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HBV Disease Progression

EASL 2017: Nivolumab Increases Survival for People with Advanced Liver Cancer

The checkpoint inhibitor nivolumab (Opdivo) produced durable responses, prolonged overall survival, and was generally well-tolerated as a treatment for advanced liver cancer that did not respond to standard therapy, researchers reported at the at the EASL International Liver Congress this week in Amsterdam.

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AASLD 2016: Is Improved Treatment Reducing Liver Cancer Among People with Hepatitis B?

The incidence of hepatocellular carcinoma (HCC) appears to be decreasing and mortality improving among chronic hepatitis B patients treated with suppressive antiviral therapy, according to studies presented at the recent 2016 AASLD Liver Meeting in Boston. However, liver cancer remains a major indication for liver transplants and has a negative effect on survival of people with hepatitis B.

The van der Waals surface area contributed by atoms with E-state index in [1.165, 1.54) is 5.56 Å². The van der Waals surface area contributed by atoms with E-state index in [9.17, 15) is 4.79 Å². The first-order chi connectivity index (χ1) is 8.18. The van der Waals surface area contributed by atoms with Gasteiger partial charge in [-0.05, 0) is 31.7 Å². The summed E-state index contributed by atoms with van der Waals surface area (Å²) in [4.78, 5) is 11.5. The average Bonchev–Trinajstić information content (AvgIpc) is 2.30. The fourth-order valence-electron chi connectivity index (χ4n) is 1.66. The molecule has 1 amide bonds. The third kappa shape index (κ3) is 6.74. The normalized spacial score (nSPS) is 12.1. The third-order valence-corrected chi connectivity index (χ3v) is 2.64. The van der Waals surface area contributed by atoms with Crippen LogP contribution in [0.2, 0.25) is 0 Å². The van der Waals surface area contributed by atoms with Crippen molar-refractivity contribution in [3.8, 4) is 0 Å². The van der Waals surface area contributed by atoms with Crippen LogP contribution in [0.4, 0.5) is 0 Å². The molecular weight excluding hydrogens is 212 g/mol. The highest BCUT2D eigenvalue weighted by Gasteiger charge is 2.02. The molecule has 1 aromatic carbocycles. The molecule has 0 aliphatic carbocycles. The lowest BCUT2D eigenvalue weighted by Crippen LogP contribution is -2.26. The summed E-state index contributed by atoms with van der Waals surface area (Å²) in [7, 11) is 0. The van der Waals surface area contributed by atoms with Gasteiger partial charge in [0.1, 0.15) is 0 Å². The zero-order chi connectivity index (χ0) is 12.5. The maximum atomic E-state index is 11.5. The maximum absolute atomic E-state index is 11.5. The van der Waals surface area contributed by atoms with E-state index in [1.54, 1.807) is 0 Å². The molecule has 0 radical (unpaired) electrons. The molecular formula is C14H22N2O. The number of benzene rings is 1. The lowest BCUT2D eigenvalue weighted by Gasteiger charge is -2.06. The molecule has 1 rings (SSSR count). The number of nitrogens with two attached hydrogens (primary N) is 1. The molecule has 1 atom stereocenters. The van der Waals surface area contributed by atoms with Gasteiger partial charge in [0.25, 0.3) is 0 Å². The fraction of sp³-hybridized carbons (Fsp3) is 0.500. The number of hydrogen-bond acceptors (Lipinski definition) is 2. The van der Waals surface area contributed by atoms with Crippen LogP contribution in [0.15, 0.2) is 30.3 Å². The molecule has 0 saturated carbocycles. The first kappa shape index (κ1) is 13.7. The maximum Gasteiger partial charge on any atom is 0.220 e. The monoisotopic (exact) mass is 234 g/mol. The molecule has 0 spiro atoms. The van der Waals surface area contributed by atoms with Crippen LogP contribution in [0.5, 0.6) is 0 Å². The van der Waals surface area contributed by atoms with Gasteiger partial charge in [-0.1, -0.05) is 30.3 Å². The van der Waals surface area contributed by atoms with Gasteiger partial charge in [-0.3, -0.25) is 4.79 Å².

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Blood Test Could Help Predict Which Hepatitis B Patients Will Develop Liver Cancer

A blood test that measures a set of circulating microRNAs (miRNAs) may help identify who will develop hepatitis B virus-related hepatocellular carcinoma (HCC), a type of primary liver cancer, according to research published in the May 24 online edition of OncoTarget.

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AASLD 2016: Nivolumab Shows Good Safety and Promising Response Rates in Liver Cancer Study

Nivolumab (Opdivo), an antibody that blocks the PD-1 receptor and restores T-cell anti-tumor activity, appeared safe and was associated with disease control and stabilization in a Phase 1/2 study of patients with hepatocellular carcinoma, according to late-breaking results from the CheckMate 040 study presented at the AASLD Liver Meeting last month in Boston.

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Cancer Is Falling Overall But Liver Cancer Is Rising, Largely Due to Hepatitis B and C

Overall cancer rates have declined significantly in the U.S. over the past decade thanks to better screening and prevention, with the notable exception of liver cancer, according to a new Annual Report to the Nation on the Status of Cancer. A majority of liver cancer is caused by hepatitis B virus (HBV), which is preventable with a vaccine, or hepatitis C virus (HCV), which can now be cured in most cases.

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